How to Save $$$$$$ On Your Tank's Electric Bill
There are many expenses in the aquarium hobby, but one often overlooked expense is the cost of electricity. Small aquariums may only add between $10-$50 a month in energy costs, but larger aquariums can easily cost hundreds of dollars a month without energy efficiency planning. Three simple areas where energy savings can make a difference are pumps, lighting, and temperature control.

Water pumps can use a significant amount of power, but there are several ways to reduce power usage. Investing in new pumps might have a large up-front cost, but if you expect to have your aquariums for more than a couple years, the pumps we recommend will probably pay for themselves with all you will save on electricity.

In the past, water movement was done with external pumps, but internal flow pumps such as the Hydor Koralia, Maxspect Gyre, and Maxspect Jump Gyre Pumps only use about 1/3rd the electricity of a similarly sized external pump. If you’re using closed loop pumps or a large external pump connected to a sump, consider either replacing the external main system pump with internal pumps or using a smaller external pump. For reef aquariums with a sump, you only need enough flow through the sump for your protein skimmer. The rest of your flow can be done more cheaply with more efficient internal pumps.

Some equipment, such as recirculating skimmers, media reactors, calcium reactors, and sump return pumps, require the use of impeller pumps to operate. For these needs, consider switching from an AC pump to a DC pump. DC pumps such as the Reef Octopus DC Pumps use about half the power and are also quieter and controllable. Or, you could switch to one of the innovative, energy-saving AC pumps such as the Hydor Seltz D or the Rossmont Riser.

Using one pump with a manifold can replace multiple pumps. Larger aquariums with sumps tend to have a lot of equipment in the sump. All of this equipment needs water feed pumps. Rather than using individual pumps for each of these pieces of equipment, it is more efficient to use a single large pump with separate ball valves to control the flow to each piece of equipment. Doing this can not only reduce power consumption but also simplify the system by removing the number of cords and moving parts needed for your aquarium.

Aquarium lights are often the most energy-intensive part of your tank’s equipment, but there are ways to make lighting more efficient.

Most aquarists have given up on energy-inefficient metal halides and fluorescent lights. Modern LED lights can significantly cut back on energy costs. In most cases an LED light will use less than half the power of an equivalent halogen or fluorescent light. In some cases, the savings can be much greater. The Kessil A160WE LED Light Fixtures were designed as replacements for 150-watt metal halides, but they only use 40 watts!

Even if you are using energy-efficient LEDs, you may still be wasting a lot of money on electricity by keeping your lights on longer than necessary. Corals and plants in your aquarium only need 4-6 hours of light. If you have your lights on for longer than this, it is only for your enjoyment and not for the benefit of the animals and plants in the tank. Putting a simple timer on your lights can ensure that your lights are not kept on for longer than is necessary. For those with dimmable LED lights, only run your lights at the selected maximum intensity for 4-6 hours and use dimmer light for viewing the rest of the day.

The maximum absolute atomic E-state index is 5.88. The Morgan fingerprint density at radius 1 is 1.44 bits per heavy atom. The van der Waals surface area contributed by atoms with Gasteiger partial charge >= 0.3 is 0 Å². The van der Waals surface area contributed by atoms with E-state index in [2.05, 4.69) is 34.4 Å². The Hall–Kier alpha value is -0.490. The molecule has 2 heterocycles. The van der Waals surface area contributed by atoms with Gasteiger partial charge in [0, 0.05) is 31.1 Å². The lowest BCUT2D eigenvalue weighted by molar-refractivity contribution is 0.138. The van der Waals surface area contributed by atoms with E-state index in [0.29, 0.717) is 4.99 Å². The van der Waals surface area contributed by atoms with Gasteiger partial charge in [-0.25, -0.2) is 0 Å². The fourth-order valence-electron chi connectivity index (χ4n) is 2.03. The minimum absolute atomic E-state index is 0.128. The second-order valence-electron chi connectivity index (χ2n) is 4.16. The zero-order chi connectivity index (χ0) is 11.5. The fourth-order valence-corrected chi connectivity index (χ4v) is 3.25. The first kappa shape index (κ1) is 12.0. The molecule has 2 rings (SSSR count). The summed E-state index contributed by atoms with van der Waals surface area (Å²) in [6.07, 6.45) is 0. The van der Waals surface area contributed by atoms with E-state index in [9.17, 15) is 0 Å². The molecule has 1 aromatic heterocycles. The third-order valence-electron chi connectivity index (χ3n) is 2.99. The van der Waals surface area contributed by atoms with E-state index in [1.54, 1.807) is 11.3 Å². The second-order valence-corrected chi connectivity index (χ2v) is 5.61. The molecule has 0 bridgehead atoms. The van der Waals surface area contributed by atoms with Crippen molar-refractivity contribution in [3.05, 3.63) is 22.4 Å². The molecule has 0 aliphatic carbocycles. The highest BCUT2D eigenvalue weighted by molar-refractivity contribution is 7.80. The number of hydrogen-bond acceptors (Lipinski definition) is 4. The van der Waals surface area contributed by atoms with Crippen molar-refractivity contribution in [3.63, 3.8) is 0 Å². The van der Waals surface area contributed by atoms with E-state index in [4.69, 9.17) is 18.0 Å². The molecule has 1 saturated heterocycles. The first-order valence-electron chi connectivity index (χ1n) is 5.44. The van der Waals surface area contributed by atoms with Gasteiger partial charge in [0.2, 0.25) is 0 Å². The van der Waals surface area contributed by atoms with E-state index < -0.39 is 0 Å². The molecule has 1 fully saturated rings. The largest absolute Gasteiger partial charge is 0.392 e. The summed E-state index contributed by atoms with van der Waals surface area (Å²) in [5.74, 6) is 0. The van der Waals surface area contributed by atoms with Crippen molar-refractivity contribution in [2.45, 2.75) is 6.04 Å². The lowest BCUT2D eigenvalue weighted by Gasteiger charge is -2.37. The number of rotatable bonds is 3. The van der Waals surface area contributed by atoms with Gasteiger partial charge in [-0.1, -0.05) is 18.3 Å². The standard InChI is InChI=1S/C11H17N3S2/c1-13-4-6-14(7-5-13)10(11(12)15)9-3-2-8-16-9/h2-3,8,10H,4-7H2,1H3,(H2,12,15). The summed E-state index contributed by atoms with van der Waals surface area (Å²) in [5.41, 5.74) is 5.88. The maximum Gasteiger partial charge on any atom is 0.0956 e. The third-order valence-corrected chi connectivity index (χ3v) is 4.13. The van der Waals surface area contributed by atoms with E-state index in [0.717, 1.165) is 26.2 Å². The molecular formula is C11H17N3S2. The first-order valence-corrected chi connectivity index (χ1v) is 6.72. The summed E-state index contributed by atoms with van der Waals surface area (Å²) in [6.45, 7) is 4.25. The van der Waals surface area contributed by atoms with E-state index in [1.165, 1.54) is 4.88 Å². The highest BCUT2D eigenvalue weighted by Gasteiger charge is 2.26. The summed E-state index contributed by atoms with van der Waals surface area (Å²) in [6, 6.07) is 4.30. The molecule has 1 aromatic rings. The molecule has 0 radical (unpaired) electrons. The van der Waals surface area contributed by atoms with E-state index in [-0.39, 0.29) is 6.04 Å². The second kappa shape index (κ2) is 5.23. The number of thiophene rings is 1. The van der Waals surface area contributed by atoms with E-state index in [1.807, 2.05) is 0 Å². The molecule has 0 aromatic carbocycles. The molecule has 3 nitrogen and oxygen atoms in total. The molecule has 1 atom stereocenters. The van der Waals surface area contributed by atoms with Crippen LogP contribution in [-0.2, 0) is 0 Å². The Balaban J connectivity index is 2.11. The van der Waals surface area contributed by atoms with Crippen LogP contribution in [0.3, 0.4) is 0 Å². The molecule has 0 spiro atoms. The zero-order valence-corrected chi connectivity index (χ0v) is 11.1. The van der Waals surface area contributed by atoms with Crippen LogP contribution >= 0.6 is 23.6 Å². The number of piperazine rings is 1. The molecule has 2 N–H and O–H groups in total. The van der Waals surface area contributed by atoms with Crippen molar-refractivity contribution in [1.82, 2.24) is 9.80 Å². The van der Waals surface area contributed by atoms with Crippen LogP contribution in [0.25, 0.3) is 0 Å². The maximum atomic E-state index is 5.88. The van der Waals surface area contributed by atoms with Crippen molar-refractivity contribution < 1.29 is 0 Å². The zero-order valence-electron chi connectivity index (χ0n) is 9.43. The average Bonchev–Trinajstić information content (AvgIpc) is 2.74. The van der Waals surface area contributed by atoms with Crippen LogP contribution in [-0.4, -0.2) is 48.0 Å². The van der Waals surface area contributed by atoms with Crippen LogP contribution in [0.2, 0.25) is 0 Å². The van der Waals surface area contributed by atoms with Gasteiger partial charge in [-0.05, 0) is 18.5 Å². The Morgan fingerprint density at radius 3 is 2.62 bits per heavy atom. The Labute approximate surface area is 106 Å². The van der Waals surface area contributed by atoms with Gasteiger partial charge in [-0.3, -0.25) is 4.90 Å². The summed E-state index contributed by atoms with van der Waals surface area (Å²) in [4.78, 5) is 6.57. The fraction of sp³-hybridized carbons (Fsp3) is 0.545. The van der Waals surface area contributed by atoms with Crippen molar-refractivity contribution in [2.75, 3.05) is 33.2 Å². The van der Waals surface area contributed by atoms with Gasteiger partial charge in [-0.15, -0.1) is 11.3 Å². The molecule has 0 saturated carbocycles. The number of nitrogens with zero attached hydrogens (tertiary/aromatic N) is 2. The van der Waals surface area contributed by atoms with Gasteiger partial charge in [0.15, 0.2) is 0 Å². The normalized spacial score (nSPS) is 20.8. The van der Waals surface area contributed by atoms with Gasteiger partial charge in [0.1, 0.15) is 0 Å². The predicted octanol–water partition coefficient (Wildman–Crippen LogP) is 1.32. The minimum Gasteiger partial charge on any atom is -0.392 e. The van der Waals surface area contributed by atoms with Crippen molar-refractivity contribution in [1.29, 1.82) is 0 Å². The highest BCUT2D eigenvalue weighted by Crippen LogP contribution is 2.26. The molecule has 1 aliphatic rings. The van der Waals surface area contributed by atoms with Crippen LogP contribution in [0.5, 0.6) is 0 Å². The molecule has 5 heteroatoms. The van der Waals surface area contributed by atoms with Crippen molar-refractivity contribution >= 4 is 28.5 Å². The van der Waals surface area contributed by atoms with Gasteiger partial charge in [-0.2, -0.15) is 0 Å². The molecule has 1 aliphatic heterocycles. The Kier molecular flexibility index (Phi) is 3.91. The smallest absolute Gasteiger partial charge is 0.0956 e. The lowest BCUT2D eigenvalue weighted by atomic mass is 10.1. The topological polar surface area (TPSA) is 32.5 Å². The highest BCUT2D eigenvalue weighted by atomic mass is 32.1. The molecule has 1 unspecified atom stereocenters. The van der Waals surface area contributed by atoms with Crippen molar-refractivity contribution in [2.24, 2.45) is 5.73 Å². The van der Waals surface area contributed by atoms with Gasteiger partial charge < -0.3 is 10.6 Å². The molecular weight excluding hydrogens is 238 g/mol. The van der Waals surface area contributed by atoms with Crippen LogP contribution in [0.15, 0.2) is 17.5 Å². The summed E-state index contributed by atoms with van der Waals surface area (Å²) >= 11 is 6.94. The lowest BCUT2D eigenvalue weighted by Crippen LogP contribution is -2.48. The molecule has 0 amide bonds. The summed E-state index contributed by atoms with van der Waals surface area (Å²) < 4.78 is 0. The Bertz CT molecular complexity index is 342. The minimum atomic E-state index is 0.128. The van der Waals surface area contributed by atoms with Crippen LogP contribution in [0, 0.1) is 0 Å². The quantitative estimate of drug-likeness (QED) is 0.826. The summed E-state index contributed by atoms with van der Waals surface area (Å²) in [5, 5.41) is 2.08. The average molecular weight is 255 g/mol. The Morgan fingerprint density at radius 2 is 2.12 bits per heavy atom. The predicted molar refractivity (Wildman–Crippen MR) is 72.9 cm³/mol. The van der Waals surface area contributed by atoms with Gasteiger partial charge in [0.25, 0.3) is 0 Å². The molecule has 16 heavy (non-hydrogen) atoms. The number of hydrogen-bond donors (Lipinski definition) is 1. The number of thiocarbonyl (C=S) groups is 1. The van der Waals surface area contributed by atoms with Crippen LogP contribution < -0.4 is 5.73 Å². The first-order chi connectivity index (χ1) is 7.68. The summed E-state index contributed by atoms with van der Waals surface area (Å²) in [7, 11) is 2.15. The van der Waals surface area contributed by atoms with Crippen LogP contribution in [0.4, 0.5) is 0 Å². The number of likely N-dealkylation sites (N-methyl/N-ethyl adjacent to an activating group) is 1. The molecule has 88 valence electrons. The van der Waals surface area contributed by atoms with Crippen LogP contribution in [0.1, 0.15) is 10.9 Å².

Heaters & Chillers
Heaters and chillers use a great deal of electricity, but there are ways of making them more efficient.

Keep your aquarium in a well-insulated area of the house. The best way to make your tank’s heater and chiller use less power is to have them turn on less. Placing your aquarium against an interior wall can stop hot and cold air from the outside affecting the temperature of your tank and triggering your heater and chiller. Avoid placing your aquarium in sunlight or opening windows that are close to the aquarium.

Choose a proper target temperature. Any temperature between 76 and 82 degrees Fahrenheit is OK for a reef aquarium. If you are in a cold climate aim for 77. If you are in a warm climate aim for 80. It is far more important that you limit the variation in temperature than that you achieve a particular temperature.

Use a chiller rather than air conditioning. If you are in a hot climate then air conditioning can be a huge section of your electrical bill. You can turn your air up or off when you leave your home, but this can lead to the death of your entire aquarium. Adding a chiller will allow you to turn your air up when you are at work or out of town.

Chillers are miniature air conditioners and they vent out the heat pulled out of the water into the air. If this heat is pumped into your home then your air conditioning will work harder to remove this added heat. It is best to vent a chiller outside of your house. This is easily done using a Teco Chiller. The Teco Chillers are designed specifically to vent hot air outdoors.

If you are using both a chiller and a heater then there is a risk of the two fighting each other. If the chiller is plumbed after the heater then the heater could be sending extra hot water to the chiller which causes the chiller to turn on and give the heater extra cold water. In the end, your heater and chiller will counteract each other and waste power. Using a temperature controller such as the Pinpoint Temperature Controller will allow only the heater or chiller to be on at any point in time. Setting this up is very simple—the heater and chiller just plug into the Pinpoint Controller and the included Pinpoint Probe is placed in the sump or tank. The Teco Aquarium Chillers have a controller and heater built in. The Neptune Apex can also be used to control both the heater and chiller.